[governance] Is This An Issue for Internet Governance/Internet Human Rights?
Milton L Mueller
mueller at syr.edu
Sat Jul 23 17:24:25 EDT 2011
Let's look at the details of the case.
Taipei said it wanted Android platform users to comply with local regulations regarding trial periods and refunds.
Google said, if you force us to do that, we will withdraw Android market service from Taipei.
To me, that seems fair enough. An agreement to disagree; a failure to transact. That should be the end of the story.
Those who are complaining about this result seem to be either disconnected from economic reality or, at worst, hypocritical believers in having your cake and eating it, too. Apparently, they want to tell Google: you CANNOT offer services here on terms that you find necessary to meet your needs as a supplier, but if you withdraw service we will whine about it and imply that you should be forced to offer service in a locality you do not want to do business in.
There is a very simple form of governance at work here, it's called rational mutual adjustments to local circumstances.
The Taipei government says, "we will impose regulations on what you do." Google says, in response, "well, those regulations are too costly to us, we shall choose not to do business there." This kind of choice occurs in thousands of different industries in thousands of different ways. You don't want to live in a world in which that kind of adjustment is not possible.
This process of choice provides checks and balances on both players. If Google is too unreasonable in its unwillingness to comply with local consumer regulations, it will be barred from many markets and lose out to others. If Taipei is too unreasonable in its demands on external businesses, it will only prevent its citizens from getting access to many valuable products and services.
Please tell me what is a better alternative?
Should a local government have the authority to tell a supplier based in another country that it MUST offer its services in its locality, under terms and conditions it does not find profitable or sustainable? Aside from being impractical, it sounds self-evidently crazy to me, but if it doesn't seem so to you consider what would happen if that kind of obligation were established.
So, there's a company in Hong Kong offering 1 Gb broadband at US$20/month. I'd like the Syracuse city govt to tell them they HAVE TO offer it to my home. Never mind the fact that cost conditions in Syracuse, with US-style suburban homes spaced hundreds of feet apart aren't quite the same as HK high rises, where one fiber can serve thousands of small apartments. I want my 1 Gb broadband for $20, and I bet 80-90% of other Syracusans do too.
OK, so that involves non-transportable physical infrastructure, rather than virtual services, so maybe you think it's not a valid example. So let's go with local/national regulation involving a potentially global, virtual service. Let's say the national government of China says to Google, "we think you have the best search engine so we want it here, but we want it to comply with our censorship regime. So you MUST offer Google search here, but all your servers serving the china market MUST be in the country, all your Gmail accounts MUST provide backdoor access to the public security bureau, and all search results MUST implement our censorship by allowing our censors direct access to your results display process." Under my preferred regime, Google has the right to say, "sorry, no deal." In the Parmindered world, what happens? They MUST go in?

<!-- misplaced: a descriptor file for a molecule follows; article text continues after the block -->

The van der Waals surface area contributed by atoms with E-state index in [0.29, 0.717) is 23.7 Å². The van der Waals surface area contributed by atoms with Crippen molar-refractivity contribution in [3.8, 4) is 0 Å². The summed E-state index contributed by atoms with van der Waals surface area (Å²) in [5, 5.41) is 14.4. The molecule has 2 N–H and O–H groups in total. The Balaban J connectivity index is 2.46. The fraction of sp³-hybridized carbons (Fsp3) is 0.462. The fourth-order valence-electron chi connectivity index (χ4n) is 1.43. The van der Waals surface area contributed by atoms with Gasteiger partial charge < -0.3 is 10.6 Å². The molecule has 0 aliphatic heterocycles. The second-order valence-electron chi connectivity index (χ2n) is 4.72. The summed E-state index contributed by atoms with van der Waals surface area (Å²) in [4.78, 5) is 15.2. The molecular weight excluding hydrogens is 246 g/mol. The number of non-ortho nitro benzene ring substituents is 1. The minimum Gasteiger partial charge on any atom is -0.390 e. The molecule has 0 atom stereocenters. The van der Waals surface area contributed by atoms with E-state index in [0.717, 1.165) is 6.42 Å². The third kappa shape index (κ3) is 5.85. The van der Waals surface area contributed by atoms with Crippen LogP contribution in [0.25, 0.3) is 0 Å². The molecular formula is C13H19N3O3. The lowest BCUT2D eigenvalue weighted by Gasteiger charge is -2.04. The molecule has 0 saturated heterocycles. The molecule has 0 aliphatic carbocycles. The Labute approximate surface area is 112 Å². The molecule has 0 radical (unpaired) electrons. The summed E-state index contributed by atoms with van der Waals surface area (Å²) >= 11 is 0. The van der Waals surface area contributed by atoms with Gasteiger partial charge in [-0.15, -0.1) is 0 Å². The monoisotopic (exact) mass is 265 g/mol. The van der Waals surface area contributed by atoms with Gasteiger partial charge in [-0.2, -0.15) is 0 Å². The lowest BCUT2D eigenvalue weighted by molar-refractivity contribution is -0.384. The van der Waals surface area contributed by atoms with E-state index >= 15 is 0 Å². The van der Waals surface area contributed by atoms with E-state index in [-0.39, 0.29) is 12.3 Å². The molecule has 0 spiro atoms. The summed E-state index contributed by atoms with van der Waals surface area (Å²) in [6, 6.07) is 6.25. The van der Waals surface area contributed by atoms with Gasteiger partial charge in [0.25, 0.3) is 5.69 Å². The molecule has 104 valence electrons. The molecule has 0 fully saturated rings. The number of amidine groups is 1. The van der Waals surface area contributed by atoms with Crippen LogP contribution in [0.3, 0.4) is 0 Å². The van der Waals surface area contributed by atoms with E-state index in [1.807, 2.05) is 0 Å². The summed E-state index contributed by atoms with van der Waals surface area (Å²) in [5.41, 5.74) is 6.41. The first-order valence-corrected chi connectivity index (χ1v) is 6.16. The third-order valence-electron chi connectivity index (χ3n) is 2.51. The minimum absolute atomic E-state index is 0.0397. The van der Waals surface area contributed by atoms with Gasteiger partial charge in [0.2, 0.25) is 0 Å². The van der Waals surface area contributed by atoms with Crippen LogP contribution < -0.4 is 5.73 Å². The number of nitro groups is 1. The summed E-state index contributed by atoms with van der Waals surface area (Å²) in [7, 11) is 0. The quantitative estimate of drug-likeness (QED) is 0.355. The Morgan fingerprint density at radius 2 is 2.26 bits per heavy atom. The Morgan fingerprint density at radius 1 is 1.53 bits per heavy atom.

So here is a more direct answer to this question:
Do Milton and others who seemed to have great reservation about appropriateness of Taipie city government's regulatory competence in that case still think, after reading about the case of unilateral withdrawal of google service, still think that users of these services should have no legal recourse with accountable public governance entity?
[Milton L Mueller]
First, they do have recourse. They can insist that their government apply local regulations. This may drive the multinationals out altogether. Or they can get their local government to avoid applying those local regulations, or to adjust them, in order to gain access to the services. There are two parties at interest here. There is no requirement to transact at all if either's needs are not met.
If local or national governments should *not* be the entity that people should be able to turn to, and these governments should *not* have the regulatory competence, who should?
[Milton L Mueller]
As usual, you over-dichotomize and -polarize the options. Our real disagreement is on the nature and scope of the regulations. You seem to think that any demand placed on a supplier by a consumer or a government is de facto legitimate and right. I am saying that there are constraints. Suppliers of services cannot be taken for granted as a natural resource, just sitting there waiting to be milked. People produce Internet services, and the people who produce them have legitimate incentives and needs that have to be met, otherwise they will withdraw their services from the market (or die a slow death in the market). Governments that assert controls and regulations in a globalized economy have to face the fact that unfair or overly burdensome regulations will lead private actors to withdraw from their market. Full stop. Likewise, corporations who do things that lots of locally responsive governments can't allow them to do will be barred from many local markets, limiting their growth and profit.
What's wrong with that exchange?
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